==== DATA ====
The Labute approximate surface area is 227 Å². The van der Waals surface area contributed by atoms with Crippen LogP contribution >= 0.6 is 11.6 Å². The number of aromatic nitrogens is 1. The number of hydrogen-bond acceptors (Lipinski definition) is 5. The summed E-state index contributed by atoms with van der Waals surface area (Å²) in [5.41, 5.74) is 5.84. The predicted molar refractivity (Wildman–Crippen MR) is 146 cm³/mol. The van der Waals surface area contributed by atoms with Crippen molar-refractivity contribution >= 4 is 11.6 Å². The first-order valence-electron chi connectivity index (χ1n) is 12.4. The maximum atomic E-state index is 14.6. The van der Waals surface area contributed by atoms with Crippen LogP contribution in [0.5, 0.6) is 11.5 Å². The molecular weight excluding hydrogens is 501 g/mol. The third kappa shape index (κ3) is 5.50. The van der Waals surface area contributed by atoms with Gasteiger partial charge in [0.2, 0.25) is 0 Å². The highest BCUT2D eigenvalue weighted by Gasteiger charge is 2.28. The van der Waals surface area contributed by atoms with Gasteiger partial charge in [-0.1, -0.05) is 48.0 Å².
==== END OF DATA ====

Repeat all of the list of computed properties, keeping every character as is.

The Labute approximate surface area is 227 Å². The van der Waals surface area contributed by atoms with Crippen LogP contribution >= 0.6 is 11.6 Å². The number of aromatic nitrogens is 1. The number of hydrogen-bond acceptors (Lipinski definition) is 5. The summed E-state index contributed by atoms with van der Waals surface area (Å²) in [5.41, 5.74) is 5.84. The predicted molar refractivity (Wildman–Crippen MR) is 146 cm³/mol. The van der Waals surface area contributed by atoms with Crippen molar-refractivity contribution >= 4 is 11.6 Å². The first-order valence-electron chi connectivity index (χ1n) is 12.4. The maximum atomic E-state index is 14.6. The van der Waals surface area contributed by atoms with Crippen LogP contribution in [0.5, 0.6) is 11.5 Å². The molecular weight excluding hydrogens is 501 g/mol. The third kappa shape index (κ3) is 5.50. The van der Waals surface area contributed by atoms with Gasteiger partial charge in [0.2, 0.25) is 0 Å². The highest BCUT2D eigenvalue weighted by Gasteiger charge is 2.28. The van der Waals surface area contributed by atoms with Gasteiger partial charge in [-0.1, -0.05) is 48.0 Å².